Car-flip accused County Durham farmer says 'an Englishman's home is his castle'

A County Durham farmer who used a tractor to flip a car parked on his driveway told jurors he felt threatened, and that "an Englishman's home is his castle".

Fourth generation hill farmer Robert Hooper is on trial at Durham Crown Court where he denies dangerous driving and criminal damage following a clash last June.

Mobile phone footage played in court shows the 57-year-old using a yellow tele-handler to lift a silver Vauxhall Corsa from the entrance of Brockersgill Farm in Newbiggin-in-Teesdale, and onto the road outside his property.

The video then shows his vehicle's lifting rails strike 21-year-old Connor Burns, who had been visiting nearby Low Force waterfall with friends.

Hooper, giving evidence on the second day of the trial, said he had previously politely asked Mr Burns and the Corsa driver Elliott Johnson to move the vehicle from his farm entrance on what was a busy day for him.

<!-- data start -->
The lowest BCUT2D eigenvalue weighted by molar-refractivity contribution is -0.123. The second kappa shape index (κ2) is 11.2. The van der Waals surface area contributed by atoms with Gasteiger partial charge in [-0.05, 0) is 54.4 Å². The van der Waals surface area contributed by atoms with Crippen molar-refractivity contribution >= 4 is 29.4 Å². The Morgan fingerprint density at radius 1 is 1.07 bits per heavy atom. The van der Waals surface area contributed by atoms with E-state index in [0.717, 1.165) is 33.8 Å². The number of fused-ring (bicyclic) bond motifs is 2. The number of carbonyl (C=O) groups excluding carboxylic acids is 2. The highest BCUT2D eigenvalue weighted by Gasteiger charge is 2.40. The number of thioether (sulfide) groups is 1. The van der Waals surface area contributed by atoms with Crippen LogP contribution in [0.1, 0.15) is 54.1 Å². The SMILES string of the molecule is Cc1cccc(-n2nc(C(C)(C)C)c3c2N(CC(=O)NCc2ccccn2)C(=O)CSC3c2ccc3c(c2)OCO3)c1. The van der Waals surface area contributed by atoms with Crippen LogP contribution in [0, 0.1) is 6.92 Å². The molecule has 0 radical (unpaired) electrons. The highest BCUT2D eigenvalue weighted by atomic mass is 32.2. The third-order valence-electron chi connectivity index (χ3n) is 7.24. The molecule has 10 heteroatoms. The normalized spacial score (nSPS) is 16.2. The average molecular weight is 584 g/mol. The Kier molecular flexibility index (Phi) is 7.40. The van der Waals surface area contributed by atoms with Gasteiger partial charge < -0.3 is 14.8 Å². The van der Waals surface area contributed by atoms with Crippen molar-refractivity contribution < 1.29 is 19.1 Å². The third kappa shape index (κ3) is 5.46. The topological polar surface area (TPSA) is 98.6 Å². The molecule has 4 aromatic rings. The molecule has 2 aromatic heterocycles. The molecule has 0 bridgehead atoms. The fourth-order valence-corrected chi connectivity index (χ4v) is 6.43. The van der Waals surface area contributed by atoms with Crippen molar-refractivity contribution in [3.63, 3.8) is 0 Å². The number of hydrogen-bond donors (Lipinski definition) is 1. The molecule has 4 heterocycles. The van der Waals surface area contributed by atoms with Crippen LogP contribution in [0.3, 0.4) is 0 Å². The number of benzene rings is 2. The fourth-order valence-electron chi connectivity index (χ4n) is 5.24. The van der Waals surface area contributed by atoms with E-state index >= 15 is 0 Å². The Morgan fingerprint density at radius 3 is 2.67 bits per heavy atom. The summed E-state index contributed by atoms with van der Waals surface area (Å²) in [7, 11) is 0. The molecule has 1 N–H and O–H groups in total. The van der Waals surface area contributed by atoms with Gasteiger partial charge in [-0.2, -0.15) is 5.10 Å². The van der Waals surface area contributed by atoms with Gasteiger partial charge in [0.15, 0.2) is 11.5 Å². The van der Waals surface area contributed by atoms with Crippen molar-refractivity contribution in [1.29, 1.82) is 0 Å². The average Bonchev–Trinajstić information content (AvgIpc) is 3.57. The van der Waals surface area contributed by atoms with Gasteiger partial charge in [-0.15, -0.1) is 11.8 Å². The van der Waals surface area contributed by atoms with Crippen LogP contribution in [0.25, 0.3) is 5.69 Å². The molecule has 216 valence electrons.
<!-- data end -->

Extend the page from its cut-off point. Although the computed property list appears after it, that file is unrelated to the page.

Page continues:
He told the court he was aware of an "influx" of youths visiting the area that summer, causing anti-social behaviour, drug-taking, littering and damaging walls.

Hooper claimed that Mr Burns told him that he was not moving his car, and also claimed the younger man punched him twice in the farm buggy he was driving, bursting his lip.

The farmer said to the court: "I thought: 'We have a bit of a problem here, there's two of them, half my age,' I didn't know what they had in terms of weapons, or what they were capable of doing.

"I felt threatened and an Englishman's home is his castle, and my castle starts at that front gate."

Michael Rawlinson, defending, asked him why he did not call the police. Hooper said there had been eight break-ins at the farm over the years and he had not had "the best response" from the police, who might take an hour to arrive.

The farmer said he again asked Mr Burns to move the car, who then made a "come on" gesture, Hooper said.

After pushing it onto the road, he claimed there was "an onslaught" from Mr Burns, punching him through the window of his vehicle, knocking off his glasses.

He said he "definitely" did not mean to strike Mr Burns with the vehicle's forks.

Jurors were told Hooper was a man of previous good character and has no previous convictions.

The trial continues.